Department of Nutrition

The University of Tennessee, Knoxville

Research in the REACH Lab

 

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Fruved is a USDA-funded research project designed to ultimately decrease the proportion of older adolescents who are overweight or obese. The goal of the study is to use an interactive, peer-led, social marketing environmental intervention to aid older adolescents in effectively managing weight through improved dietary quality, increased physical activity, and improved stress management.

Fruved is led by UT’s REACH lab, but three other universities will also be implementing Fruved on their campuses. At each university, graduate and undergraduate students from departments across campus will be working together on activities including:

  • Student-led games and challenges held on campus promoting healthy lifestyles
  • Carrot, tomato, grape, banana, and bean characters promoting healthy events across campus
  • On campus activities including cooking lessons, healthy food carts, yoga classes, relay races to promote physical activity, workshops on time management, and other activities that students want to bring to campus to make it a healthier place
  • Town hall meetings to allow students, organizations, and administrations dialogue and find solutions to make the campus healthier

Fruved_wordart_map

 

icook logo

The 4-H approach to “learn by doing” is at the heart of this project. Youth, 9-10 years old, will learn the importance of a healthful lifestyle by doing activities that contribute to good health.  Through the iCook 4-H program youth will collaborate with their primary meal preparer to develop cooking skills and increase and enhance family mealtimes and physical activity. Culinary skills and physical activity of youth will be increased to help prevent childhood obesity.  Childhood obesity, a critical public health concern, is a multifactorial problem. In 2008, 19.6% of children 6-11 years old were obese. Researchers have identified lack of parental education in nutrition, sedentary lifestyles, availability of high-caloric foods, and scarcity of healthful foods as contributing to the obesity crisis. Decreased frequency of family meals has been associated with low socioeconomic status and overweight in youth.  The 2010 White House Task Force on Childhood Obesity emphasized that solutions for the next generation will result from educating children on nutrition and healthful living.  The iCook 4-H program is a 5-state partnership among researchers and Extension faculty who will use a community-based participatory approach to reduce childhood obesity in rural, low-income populations.  The objective is to test whether a 24-month intervention, based on building foundational skills for culinary proficiency and increasing family meals and physical activity, can positively impact the body mass index of youth compared to a control condition.  The project will include youth-adult dyads cooking and being physically active together.  4-H curricula, Fast Foods and Youth in Motion, will be modified for iCook. To add interest and enthusiasm, youth will use a website developed for the study to share short videos to demonstrate their learning at home.  The website will be an interactive format for personalized and customized learning through information sharing, blogging, chatting, goal setting and tracking progress.  Family dyads (n=500) will be recruited, randomized into control and treatment groups, and assessed at 0, 4, 12, and 24 months.  Outcome measures for youth include physical measurements, 3-day activity records, diet quality, cooking knowledge, family meal characteristics, and quality of life.  Accelerometer data will be gathered on 25% of youth.  Outcome measures for adults include kitchen proficiency, attitudes and practices on child feeding and obesity proneness, family mealtime characteristics and quality of life.  The intervention program includes 6, two-hour sessions for the dyads in the first year, followed in the second and third year with continuous website activity.  iCook will be tested for dissemination and sustainability during the fourth year of the grant with 120 family dyads.  Evaluation tools will be developed to accompany iCook to assess program effectiveness.  The intervention is reciprocal in nature with dyads modeling behavior for each other to build foundational skills for healthful lifestyles for obesity prevention. iCook 4-H is currently in its fifth year and currently undergoing data analysis.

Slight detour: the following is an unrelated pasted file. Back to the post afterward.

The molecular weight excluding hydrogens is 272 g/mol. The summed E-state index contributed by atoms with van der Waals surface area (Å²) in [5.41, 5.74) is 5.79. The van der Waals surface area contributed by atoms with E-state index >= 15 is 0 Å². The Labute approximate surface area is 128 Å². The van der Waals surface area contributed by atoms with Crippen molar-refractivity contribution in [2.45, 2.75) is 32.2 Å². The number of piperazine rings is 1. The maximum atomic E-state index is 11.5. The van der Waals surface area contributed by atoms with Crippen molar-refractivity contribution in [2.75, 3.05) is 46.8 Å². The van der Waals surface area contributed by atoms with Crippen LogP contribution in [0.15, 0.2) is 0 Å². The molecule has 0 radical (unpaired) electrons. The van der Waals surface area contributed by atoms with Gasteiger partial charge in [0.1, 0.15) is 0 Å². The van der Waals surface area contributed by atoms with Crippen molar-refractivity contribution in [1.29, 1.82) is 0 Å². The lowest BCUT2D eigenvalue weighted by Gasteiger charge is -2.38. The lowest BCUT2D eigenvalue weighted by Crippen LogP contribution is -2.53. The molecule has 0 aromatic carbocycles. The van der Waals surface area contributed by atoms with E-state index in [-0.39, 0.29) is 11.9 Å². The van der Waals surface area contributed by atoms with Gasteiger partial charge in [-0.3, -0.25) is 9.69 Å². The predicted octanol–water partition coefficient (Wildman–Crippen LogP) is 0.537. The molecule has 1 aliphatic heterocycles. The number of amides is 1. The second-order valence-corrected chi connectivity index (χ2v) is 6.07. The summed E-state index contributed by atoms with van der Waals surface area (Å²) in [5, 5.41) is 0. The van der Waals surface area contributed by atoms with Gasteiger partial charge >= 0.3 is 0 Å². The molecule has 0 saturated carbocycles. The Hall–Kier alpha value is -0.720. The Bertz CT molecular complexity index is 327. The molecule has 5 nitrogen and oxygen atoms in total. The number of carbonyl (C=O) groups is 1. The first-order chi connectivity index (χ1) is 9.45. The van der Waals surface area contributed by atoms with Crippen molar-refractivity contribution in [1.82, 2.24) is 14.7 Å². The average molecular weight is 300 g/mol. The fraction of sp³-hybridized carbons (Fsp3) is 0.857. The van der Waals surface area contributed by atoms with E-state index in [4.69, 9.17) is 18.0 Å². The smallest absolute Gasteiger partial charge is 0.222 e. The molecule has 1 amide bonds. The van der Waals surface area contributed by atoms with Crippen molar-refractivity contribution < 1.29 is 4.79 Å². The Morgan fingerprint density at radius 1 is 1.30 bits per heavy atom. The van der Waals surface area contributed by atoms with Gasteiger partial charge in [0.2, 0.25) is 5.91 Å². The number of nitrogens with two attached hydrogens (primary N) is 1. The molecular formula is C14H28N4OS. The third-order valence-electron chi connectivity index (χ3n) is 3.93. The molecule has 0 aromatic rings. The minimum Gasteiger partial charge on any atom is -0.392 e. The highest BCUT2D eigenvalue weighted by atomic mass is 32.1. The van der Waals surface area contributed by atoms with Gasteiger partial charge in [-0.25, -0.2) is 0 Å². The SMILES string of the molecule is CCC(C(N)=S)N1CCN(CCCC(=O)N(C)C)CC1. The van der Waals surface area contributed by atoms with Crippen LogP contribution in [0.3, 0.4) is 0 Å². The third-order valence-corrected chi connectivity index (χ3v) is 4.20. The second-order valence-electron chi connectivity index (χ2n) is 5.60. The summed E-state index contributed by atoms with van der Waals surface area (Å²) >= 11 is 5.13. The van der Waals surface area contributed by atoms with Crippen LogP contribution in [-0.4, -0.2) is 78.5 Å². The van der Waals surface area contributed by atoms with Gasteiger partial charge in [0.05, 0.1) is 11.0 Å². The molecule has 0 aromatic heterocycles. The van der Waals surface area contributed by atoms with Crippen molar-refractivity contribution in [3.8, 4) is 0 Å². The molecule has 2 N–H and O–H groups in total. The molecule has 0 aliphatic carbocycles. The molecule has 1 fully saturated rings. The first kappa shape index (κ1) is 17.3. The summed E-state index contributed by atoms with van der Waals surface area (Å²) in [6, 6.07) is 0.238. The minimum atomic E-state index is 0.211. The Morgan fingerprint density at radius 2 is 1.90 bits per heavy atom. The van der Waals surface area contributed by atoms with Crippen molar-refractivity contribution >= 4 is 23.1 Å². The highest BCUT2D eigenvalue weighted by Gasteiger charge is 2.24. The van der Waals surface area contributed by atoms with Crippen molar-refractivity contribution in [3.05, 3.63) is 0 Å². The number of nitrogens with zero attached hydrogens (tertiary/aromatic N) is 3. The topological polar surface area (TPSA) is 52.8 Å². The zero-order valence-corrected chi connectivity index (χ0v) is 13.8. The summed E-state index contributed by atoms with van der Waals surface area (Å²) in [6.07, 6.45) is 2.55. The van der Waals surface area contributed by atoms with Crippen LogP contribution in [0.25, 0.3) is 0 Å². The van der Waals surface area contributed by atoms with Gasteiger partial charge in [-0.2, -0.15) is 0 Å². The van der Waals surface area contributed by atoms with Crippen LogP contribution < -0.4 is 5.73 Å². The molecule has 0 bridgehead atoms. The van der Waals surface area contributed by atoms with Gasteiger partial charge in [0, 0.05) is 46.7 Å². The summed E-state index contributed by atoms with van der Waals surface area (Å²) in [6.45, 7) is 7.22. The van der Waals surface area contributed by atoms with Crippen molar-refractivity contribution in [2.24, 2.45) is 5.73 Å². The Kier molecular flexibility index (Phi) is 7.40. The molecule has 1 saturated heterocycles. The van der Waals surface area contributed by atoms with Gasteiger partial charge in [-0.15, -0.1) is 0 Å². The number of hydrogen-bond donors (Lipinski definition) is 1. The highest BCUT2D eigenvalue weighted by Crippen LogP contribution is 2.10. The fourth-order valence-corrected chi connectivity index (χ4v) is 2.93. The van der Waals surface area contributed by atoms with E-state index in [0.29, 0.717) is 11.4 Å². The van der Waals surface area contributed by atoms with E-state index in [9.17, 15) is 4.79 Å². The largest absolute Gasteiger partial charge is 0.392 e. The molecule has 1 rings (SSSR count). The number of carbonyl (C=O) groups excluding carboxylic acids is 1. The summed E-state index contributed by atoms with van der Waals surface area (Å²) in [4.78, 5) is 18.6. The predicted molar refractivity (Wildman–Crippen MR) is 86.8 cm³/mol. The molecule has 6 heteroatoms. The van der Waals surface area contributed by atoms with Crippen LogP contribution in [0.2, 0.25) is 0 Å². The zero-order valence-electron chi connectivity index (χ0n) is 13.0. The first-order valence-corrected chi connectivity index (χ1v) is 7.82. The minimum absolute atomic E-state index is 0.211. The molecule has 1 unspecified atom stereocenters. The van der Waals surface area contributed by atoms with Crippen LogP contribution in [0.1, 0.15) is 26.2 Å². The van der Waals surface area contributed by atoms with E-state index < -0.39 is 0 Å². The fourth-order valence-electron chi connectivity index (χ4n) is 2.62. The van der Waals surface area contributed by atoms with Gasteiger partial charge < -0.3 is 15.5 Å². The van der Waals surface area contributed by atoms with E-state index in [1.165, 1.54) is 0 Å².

Co-PIs on the iCook project- Colby S. University of Tennessee, Franzen  L. University of Nebraska-Lincoln, Kattelmann K. South Dakota State University Olfert M. West Virginia University, and White A. University of Maine

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